Warning Advisory for Utah Lake

Satellite imagery shows the Utah Lake bloom spreading across the entire lake. Portions in red and dark red indicate high cyanobacteria cell counts

A Warning Advisory indicates a moderate relative probability of acute health risk, cyanobacteria cell-count density of 20,000 – 10 million cells per milliliter (cells/ml), microcystin levels of 4-2,000 micrograms per liter (µg/L), or anatoxin-a levels above non-detect. Advisory actions:

  • Do not swim or water ski
  • Do not ingest the water
  • Keep pets and livestock away
  • Clean fish well and discard guts
  • Avoid areas of scum when boating

Oil and Water Don’t Mix: The Price River Crude Oil Spill

By Kevin Okleberry

oil

Responders set up booms to contain oil spilled into the Price River. Click for larger view.

On the evening of July 12, 2018, a truck hauling crude oil crashed on the bridge over the Price River at US Highway 6 just north of Carbonville near Price, Utah.  The accident caused a spill of up to 4,000 gallons of crude oil onto the road surface, which flowed across the bridge and into a storm drain that led directly to the river.  As many as 1,000 gallons of crude oil were estimated to have flowed into the river, creating the potential for significant long-term environmental impacts downstream.

Yet in just over a week, the river had been almost completely cleaned up with relatively little impact to surrounding plants, wildlife, and downstream users.  How was this possible?  One answer is the excellent coordination among different government agencies: representatives of DEQ, the Southeast Utah Health Department, the Carbon County Hazardous Materials team, and the US Environmental Protection Agency quickly responded and began working together with the trucking company’s contractor to clean up the mess.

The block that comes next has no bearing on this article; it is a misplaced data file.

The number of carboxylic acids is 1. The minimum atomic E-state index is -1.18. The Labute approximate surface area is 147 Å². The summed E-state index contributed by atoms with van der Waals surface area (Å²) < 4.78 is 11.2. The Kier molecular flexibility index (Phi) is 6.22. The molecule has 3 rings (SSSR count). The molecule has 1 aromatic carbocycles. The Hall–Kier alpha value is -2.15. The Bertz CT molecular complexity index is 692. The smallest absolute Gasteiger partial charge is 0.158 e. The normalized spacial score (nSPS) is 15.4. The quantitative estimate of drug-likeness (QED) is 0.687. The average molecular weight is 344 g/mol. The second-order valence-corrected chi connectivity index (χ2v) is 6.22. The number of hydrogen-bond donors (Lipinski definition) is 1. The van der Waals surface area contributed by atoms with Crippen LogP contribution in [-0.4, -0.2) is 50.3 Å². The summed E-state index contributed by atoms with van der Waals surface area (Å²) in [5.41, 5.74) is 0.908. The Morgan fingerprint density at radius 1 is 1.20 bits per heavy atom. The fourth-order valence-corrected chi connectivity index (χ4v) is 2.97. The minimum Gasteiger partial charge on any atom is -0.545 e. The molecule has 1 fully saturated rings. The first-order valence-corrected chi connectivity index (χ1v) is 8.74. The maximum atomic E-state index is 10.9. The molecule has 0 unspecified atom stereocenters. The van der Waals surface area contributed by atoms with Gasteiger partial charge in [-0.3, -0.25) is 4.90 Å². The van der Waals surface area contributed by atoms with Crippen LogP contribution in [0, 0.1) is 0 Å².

Another answer lies in the nature of the crude oil that is produced in the Uinta Basin and surrounding areas of eastern Utah.  This crude oil has interesting properties which make cleanup of spills relatively easy and quick.

As the old saying goes, oil and water don’t mix. This is due to the different characteristics of their chemical bonds.  In addition, oils and other natural hydrocarbons are less dense than water and will form a thin layer on the top, creating a visible rainbow “sheen” on the surface when light strikes them (you can see examples of this phenomenon while walking through a parking lot after a rainstorm).

Crude oil is a mixture of many different types of hydrocarbons, and in most major spills it will form giant, messy slicks on the surface of the water that contaminate anything that happens to come into direct contact with it.  One only has to remember the Red Butte Creek pipeline break, or the BP Deepwater Horizon oil spill, to visualize what can happen when a large amount of crude oil hits the water.

oil

Globules form on rocks. Click for larger view.

Uinta Basin crude oil, which is found in eastern Utah rock formations dating from around 50-60 million years ago, is what is called a “paraffinic” crude oil:  it contains a large percentage of hydrocarbon compounds that are chemically similar to those found in candle wax.  And like candle wax, Uinta Basin crude hardens into a solid at ambient temperatures and has to be heated above a certain temperature in order to exist as a liquid.  The colder the temperature, the harder it solidifies, and as it solidifies it “locks in” smaller, lighter compounds dissolved in the oil which could be released and contaminate the water.

Uinta Basin crude oil has been described as “cleanup friendly”.  Instead of forming a giant slick on the surface of the water, it forms what can best be described as a giant licorice stick in the water.  Clumps of the oil will break off with the current and float downstream, but they can be easily captured by booms and other barriers.  More importantly, as Uinta Basin crude does not readily form a sheen on the surface, it tends to not spread out and contaminate a larger area.

This is what happened in the Price River spill.  As the crude oil spilled onto the road surface, it began to harden, so a smaller amount of the oil spilled from the trailer actually made it into the river.  And when the oil hit the river, it solidified, effectively locking it in place and preventing it from spreading far downstream.  The cleanup company hired by the owners of the truck was able to capture most of the oil with its downstream booms, and then pick up the rest along the riverbanks.

Sampling the Price River following the spill.

Water samples collected the next day by the Division of Water Quality contained only a small amount of hydrocarbon compounds in the water, which rapidly dissipated farther downstream.  After the cleanup was completed a week later, none of the water samples collected from the Price River contained any detectable amounts of oil or other hydrocarbons, confirming that the cleanup was complete and the river was back to the way it was before the spill.